March 2, 2011 by Jeffrey A. Lambert
As I sit here watching the Celtics bask in the Suns, my mind is once again envisioning banner #18 hanging from the rafters of the Garden. It’s been over a week since my brain had entertained that thought, probably convinced that it had slipped into Kendrick Perkin’s coat pocket as he boarded a plane with Nate Robinson for Oklahoma City.
I admit I was one of the first Celtics fans to run to the store to pick up a carton of eggs and search for the Ainge residence on Google Maps. I hated the OKC trade. How could Danny trade Kendrick Perkins, our most physical big man under age 38? Was it not the catch phrase after our NBA Finals loss to the Lakers last year that “If we had Perk, we would have won”? How could trading him for a small forward and a defensively challenged center make any sense? It does a little more now.
After trading Perkins, the only thing I could focus on was the fact that our front court was now wholly dependent on the O’Neals to lead the Celtics through “Giants Row” in the playoffs: Horford, Howard, Bosh, and Gasol & Bynum.
Shaq’s physical dominance is not a question, his durability is. Jermaine O’Neal’s defensive ability isn’t a question either…oh wait, it is. Considering J.O. is even alive at this point, the Celtics front court consists of Garnett and the Big Shamrock, backed up by Glen Davis and Nenad Krstic, with Jermaine providing support off the bench at either position. That low post squad ain’t gonna cut it come playoff time.
Enter Troy Murphy. Murphy, who has split has career playing for Golden State and Indiana, with a recent stint with the Nets, is the type of player that could add the depth down low that the Celts will need in the playoffs.
At first glance Troy Murphy doesn’t seem like much of an addition. In his nine NBA seasons, he has played one of them to 82 games. He was a player unloaded by the lowly Pacers, only to be unloaded again by the even lowlier Nets shortly after. What possible impact could a lanky white guy with more career injuries than Jermaine O’Neal and Delonte West combined have on this Celtics team? That’s why the second glance is important.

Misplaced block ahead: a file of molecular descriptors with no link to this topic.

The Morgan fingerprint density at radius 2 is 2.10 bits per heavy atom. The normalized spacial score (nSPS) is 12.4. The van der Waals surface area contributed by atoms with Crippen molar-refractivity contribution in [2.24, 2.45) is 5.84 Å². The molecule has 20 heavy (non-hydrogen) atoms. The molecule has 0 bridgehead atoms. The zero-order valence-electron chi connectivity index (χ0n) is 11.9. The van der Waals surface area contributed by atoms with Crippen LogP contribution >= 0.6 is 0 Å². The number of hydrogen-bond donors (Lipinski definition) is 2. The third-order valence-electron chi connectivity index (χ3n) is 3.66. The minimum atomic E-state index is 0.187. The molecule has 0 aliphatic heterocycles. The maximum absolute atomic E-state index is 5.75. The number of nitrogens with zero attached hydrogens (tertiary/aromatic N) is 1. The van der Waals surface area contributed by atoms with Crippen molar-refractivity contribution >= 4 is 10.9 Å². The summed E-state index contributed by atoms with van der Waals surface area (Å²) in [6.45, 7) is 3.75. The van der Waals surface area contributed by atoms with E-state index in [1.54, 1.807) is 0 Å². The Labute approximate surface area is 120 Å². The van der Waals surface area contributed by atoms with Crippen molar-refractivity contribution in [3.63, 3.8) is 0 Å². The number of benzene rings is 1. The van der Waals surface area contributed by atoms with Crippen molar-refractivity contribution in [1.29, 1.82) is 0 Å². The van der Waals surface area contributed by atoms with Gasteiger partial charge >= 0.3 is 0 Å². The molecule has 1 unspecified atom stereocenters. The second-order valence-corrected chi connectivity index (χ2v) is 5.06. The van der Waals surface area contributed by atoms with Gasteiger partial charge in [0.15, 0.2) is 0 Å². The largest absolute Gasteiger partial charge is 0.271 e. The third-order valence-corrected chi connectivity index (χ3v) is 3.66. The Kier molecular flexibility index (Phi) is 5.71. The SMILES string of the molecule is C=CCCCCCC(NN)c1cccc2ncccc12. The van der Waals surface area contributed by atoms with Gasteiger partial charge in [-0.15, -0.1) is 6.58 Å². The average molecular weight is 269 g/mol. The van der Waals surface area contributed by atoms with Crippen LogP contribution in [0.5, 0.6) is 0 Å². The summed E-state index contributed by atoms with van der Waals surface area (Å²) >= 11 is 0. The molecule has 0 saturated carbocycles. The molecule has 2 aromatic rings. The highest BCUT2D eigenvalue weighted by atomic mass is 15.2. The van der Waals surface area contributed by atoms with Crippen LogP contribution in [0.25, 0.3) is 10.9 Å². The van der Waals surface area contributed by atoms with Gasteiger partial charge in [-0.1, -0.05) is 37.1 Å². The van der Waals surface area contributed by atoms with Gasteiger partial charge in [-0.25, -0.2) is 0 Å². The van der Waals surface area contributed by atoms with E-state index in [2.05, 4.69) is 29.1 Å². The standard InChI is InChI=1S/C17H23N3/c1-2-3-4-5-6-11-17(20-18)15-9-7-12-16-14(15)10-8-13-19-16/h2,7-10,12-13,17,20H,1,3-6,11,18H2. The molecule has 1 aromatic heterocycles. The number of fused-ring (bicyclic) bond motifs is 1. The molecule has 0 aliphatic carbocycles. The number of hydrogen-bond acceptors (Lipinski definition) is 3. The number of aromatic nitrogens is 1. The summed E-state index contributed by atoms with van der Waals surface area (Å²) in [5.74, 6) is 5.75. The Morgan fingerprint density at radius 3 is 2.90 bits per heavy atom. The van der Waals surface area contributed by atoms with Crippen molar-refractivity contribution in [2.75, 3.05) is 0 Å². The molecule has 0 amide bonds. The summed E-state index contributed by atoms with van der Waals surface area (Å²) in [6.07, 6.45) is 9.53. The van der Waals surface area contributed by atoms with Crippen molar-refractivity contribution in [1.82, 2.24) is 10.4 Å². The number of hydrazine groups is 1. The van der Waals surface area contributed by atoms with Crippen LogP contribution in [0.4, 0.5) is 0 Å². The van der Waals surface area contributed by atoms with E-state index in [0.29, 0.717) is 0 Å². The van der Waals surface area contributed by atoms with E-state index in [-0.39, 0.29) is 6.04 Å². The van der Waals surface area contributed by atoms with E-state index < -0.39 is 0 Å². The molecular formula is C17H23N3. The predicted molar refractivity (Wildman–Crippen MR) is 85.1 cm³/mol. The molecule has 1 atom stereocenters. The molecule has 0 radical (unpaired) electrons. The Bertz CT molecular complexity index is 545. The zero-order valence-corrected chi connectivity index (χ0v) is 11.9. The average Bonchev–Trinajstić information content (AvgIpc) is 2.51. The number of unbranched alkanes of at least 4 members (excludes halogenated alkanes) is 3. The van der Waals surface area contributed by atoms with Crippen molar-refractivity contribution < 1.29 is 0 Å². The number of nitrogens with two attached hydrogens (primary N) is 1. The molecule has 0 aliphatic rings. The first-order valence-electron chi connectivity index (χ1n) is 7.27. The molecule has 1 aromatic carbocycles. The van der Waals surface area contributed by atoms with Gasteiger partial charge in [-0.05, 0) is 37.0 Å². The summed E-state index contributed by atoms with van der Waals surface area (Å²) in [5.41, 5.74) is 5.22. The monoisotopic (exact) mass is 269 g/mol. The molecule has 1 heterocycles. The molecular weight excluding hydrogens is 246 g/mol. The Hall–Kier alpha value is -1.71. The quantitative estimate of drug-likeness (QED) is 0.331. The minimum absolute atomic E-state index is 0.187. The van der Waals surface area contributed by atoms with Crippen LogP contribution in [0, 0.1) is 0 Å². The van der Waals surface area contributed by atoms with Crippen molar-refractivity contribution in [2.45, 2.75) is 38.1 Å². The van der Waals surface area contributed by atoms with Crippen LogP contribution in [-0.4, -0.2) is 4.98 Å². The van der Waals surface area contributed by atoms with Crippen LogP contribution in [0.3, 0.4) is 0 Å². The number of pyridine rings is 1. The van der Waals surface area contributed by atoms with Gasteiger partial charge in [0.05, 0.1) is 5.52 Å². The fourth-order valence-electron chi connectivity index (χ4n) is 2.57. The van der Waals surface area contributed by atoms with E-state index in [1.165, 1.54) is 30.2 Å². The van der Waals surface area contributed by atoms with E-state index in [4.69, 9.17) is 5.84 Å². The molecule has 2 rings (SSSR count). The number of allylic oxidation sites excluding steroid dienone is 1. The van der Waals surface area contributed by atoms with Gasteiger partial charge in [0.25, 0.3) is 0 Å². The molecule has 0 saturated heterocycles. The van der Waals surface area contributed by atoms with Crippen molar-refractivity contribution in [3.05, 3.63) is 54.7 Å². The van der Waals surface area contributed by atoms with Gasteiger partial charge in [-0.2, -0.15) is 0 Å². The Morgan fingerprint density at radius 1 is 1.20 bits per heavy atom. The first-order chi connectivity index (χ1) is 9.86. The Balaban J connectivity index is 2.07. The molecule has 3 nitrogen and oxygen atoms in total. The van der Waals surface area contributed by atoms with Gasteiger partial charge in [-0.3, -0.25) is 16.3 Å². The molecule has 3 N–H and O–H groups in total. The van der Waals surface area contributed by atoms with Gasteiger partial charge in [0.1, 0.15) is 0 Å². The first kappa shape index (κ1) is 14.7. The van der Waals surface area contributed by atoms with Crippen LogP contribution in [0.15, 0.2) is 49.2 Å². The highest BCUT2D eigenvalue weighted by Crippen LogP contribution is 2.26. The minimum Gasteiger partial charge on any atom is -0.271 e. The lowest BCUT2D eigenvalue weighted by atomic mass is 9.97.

Despite the injury issues, Troy Murphy has put together a solid NBA career with skills the Celtics are in desperate need of. Murphy, who has made his accomplishments quietly, has been a top rebounder in the league over his career, averaging 8.5 rebounds a game. Murphy can also shoot the 3 ball with the best of em, having a career percentage of just under 40. In fact, he is the only player in NBA history to rank in the top five in both rebounds and 3 point field goal percentage.
Worried he’s on the downslide? Statistically, Murphy had one of the best seasons of his career in 2009-10, averaging almost 15 points a game and ranking 7th in the League in rebounds. The Celtics, who have been just horrible this year in rebounding, have a bona fide glass-eater on this squad now. On top of that, the guy can score, something Perkins didn’t remotely bring to the table.
There are some things the Celtics won’t be able to replace with Perkins gone. His physical intensity and defensive ability will be missed, along with his emotion. Those bone-barring picks for Rondo and Ray Allen will be missed as well. The question that remains is, can the Celtics compete for a championship without him? I say yes. With Troy Murphy in the fold now, I can get my mental picture of banner #18 back out of Perkin’s pocket.